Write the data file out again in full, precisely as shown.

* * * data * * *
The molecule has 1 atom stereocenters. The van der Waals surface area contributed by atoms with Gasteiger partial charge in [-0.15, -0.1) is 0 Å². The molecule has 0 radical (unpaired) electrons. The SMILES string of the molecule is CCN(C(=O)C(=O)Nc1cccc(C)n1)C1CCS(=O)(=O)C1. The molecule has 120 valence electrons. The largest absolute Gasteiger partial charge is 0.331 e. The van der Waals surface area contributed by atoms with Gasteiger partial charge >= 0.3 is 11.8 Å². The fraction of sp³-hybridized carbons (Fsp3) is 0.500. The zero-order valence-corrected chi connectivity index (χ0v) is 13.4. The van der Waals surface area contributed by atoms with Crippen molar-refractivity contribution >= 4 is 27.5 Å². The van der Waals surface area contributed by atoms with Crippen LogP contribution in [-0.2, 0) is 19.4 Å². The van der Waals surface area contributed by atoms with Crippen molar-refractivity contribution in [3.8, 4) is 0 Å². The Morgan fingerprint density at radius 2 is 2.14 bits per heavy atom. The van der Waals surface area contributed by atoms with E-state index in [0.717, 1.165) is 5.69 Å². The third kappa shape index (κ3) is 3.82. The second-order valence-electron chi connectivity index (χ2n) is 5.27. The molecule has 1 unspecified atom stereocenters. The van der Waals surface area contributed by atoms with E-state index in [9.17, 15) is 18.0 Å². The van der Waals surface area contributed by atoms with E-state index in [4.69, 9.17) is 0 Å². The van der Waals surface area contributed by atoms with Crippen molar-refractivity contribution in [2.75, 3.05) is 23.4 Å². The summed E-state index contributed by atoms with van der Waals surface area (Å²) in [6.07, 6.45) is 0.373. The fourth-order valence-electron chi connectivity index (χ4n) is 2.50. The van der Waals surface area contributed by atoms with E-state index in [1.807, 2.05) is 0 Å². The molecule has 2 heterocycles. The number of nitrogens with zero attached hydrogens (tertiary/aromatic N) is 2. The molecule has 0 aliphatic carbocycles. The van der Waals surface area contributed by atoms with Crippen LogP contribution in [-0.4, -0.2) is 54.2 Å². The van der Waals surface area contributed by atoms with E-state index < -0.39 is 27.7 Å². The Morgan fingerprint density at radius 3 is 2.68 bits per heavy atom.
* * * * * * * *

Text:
The molecule has 1 atom stereocenters. The van der Waals surface area contributed by atoms with Gasteiger partial charge in [-0.15, -0.1) is 0 Å². The molecule has 0 radical (unpaired) electrons. The SMILES string of the molecule is CCN(C(=O)C(=O)Nc1cccc(C)n1)C1CCS(=O)(=O)C1. The molecule has 120 valence electrons. The largest absolute Gasteiger partial charge is 0.331 e. The van der Waals surface area contributed by atoms with Gasteiger partial charge >= 0.3 is 11.8 Å². The fraction of sp³-hybridized carbons (Fsp3) is 0.500. The zero-order valence-corrected chi connectivity index (χ0v) is 13.4. The van der Waals surface area contributed by atoms with Crippen molar-refractivity contribution >= 4 is 27.5 Å². The van der Waals surface area contributed by atoms with Crippen LogP contribution in [-0.2, 0) is 19.4 Å². The van der Waals surface area contributed by atoms with Crippen molar-refractivity contribution in [3.8, 4) is 0 Å². The Morgan fingerprint density at radius 2 is 2.14 bits per heavy atom. The van der Waals surface area contributed by atoms with E-state index in [0.717, 1.165) is 5.69 Å². The third kappa shape index (κ3) is 3.82. The second-order valence-electron chi connectivity index (χ2n) is 5.27. The molecule has 1 unspecified atom stereocenters. The van der Waals surface area contributed by atoms with E-state index in [9.17, 15) is 18.0 Å². The van der Waals surface area contributed by atoms with E-state index in [4.69, 9.17) is 0 Å². The van der Waals surface area contributed by atoms with Crippen molar-refractivity contribution in [2.75, 3.05) is 23.4 Å². The summed E-state index contributed by atoms with van der Waals surface area (Å²) in [6.07, 6.45) is 0.373. The fourth-order valence-electron chi connectivity index (χ4n) is 2.50. The van der Waals surface area contributed by atoms with E-state index in [1.807, 2.05) is 0 Å². The molecule has 2 heterocycles. The number of nitrogens with zero attached hydrogens (tertiary/aromatic N) is 2. The molecule has 0 aliphatic carbocycles. The van der Waals surface area contributed by atoms with Crippen LogP contribution in [-0.4, -0.2) is 54.2 Å². The van der Waals surface area contributed by atoms with E-state index < -0.39 is 27.7 Å². The Morgan fingerprint density at radius 3 is 2.68 bits per heavy atom.